In an upbeat recent post, Spiros reported some encouraging news about quantum information science from the US National Science and Technology Council. Today I’ll chime in with some further perspective and background.
The Interagency Working Group on Quantum Information Science (IWG on QIS), which began its work in late 2014, was charged “to assess Federal programs in QIS, monitor the state of the field, provide a forum for interagency coordination and collaboration, and engage in strategic planning of Federal QIS activities and investments.” The IWG recently released a well-crafted report, Advancing Quantum Information Science: National Challenges and Opportunities. The report recommends that “quantum information science be considered a priority for Federal coordination and investment.”
All the major US government agencies supporting QIS were represented on the IWG, which was co-chaired by officials from DOE, NSF, and NIST:
- Steve Binkley, who heads the Advanced Scientific Computing Research (ASCR) program in the Department of Energy Office of Science,
- Denise Caldwell, who directs the Physics Division of the National Science Foundation,
- Carl Williams, Deputy Director of the Physical Measurement Laboratory at the National Institute for Standards and Technology.
Denise and Carl have been effective supporters of QIS over many years of government service. Steve has recently emerged as another eloquent advocate for the field’s promise and importance.
At our request, the three co-chairs fielded questions about the report, with the understanding that their responses would be broadly disseminated. Their comments reinforced the message of the report — that all cognizant agencies favor a “coherent, all-of-government approach to QIS.”
Science funding in the US differs from elsewhere in the world. QIS is a prime example — for over 20 years, various US government agencies, each with its own mission, goals, and culture, have had a stake in QIS research. By providing more options for supporting innovative ideas, the existence of diverse autonomous funding agencies can be a blessing. But it can also be bewildering for scientists seeking support, and it poses challenges for formulating and executing effective national science policy. It’s significant that many different agencies worked together in the IWG, and were able to align with a shared vision.
“I think that everybody in the group has the same goals,” Denise told us. “The nation has a tremendous opportunity here. This is a terrifically important field for all of us involved, and we all want to see it succeed.” Carl added, “All of us believe that this is an area in which the US must be competitive, it is very important for both scientific and technological reasons … The differences [among agencies] are minor.”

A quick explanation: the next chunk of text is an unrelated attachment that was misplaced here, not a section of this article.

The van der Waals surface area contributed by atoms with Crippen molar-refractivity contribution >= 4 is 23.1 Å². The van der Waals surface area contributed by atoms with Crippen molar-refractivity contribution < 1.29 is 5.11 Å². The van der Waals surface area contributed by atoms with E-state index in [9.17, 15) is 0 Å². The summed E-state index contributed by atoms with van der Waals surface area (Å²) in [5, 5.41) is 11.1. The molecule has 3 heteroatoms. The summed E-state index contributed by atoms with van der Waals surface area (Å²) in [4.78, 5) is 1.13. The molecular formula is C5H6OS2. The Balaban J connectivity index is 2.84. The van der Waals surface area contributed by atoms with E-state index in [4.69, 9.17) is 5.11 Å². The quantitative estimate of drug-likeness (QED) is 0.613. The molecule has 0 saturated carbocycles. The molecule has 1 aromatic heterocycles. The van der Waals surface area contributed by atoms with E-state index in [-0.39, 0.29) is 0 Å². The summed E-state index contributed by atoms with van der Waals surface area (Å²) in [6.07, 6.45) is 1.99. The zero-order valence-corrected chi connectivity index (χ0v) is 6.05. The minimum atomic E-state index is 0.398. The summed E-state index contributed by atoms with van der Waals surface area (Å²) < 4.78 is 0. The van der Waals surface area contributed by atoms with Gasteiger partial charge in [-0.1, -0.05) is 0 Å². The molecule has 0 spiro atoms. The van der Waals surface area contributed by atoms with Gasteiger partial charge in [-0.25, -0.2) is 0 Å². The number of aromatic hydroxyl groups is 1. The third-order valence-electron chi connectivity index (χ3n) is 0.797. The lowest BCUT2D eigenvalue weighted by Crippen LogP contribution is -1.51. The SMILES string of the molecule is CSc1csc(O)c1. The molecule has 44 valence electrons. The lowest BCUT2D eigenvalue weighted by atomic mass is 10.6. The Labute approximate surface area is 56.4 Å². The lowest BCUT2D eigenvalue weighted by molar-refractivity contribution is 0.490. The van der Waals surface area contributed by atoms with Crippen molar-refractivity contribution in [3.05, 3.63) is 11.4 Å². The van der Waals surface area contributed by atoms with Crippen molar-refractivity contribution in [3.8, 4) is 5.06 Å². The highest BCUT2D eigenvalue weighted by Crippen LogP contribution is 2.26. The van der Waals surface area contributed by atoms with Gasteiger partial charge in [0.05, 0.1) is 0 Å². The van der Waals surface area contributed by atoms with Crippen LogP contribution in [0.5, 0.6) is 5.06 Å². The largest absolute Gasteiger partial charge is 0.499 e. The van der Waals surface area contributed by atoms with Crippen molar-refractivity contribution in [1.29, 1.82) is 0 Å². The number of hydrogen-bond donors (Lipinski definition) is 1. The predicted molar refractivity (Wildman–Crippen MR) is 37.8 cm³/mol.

Asked about the timing of the IWG and its report, Carl noted the recent trend toward “emerging niche applications” of QIS such as quantum sensors, and Denise remarked that government agencies are responding to a plea from industry for a cross-disciplinary work force broadly trained in QIS. At the same time, Denise emphasized, the IWG recognizes that “there are still many open basic science questions that are important for this field, and we need to focus investment onto these basic science questions, as well as look at investments or opportunities that lead into the first applications.”
DOE’s FY2017 budget request includes $10M to fund a new QIS research program, coordinated with NIST and NSF. Steve explained the thinking behind that request: “There are problems in the physical science space, spanned by DOE Office of Science programs, where quantum computation would be a useful a tool. This is the time to start making investments in that area.” Asked about the longer term commitment of DOE to QIS research, Steve was cautious. “What it will grow into over time is hard to tell — we’re right at the beginning.”
What can the rest of us in the QIS community do to amplify the impact of the report? Carl advised: “All of us should continue getting the excitement of the field out there, [and point to] the potential long term payoffs, whether they be in searches for dark matter or building better clocks or better GPS systems or better sensors. Making everybody aware of all the potential is good for our economy, for our country, and for all of us.”
Taking an even longer view, Denise reminded us that effective advocacy for QIS can get young people “excited about a field they can work in, where they can get jobs, where they can pursue science — that can be critically important. If we all think back to our own beginning careers, at some point in time we got excited about science. And so whatever one can do to excite the next generation about science and technology, with the hope of bringing them into studying and developing careers in this field, to me this is tremendously valuable. ”
All of us in the quantum information science community owe a debt to the IWG for their hard work and eloquent report, and to the agencies they represent for their vision and support. And we are all fortunate to be participating in the early stages of a new quantum revolution. As the IWG report makes clear, the best is yet to come.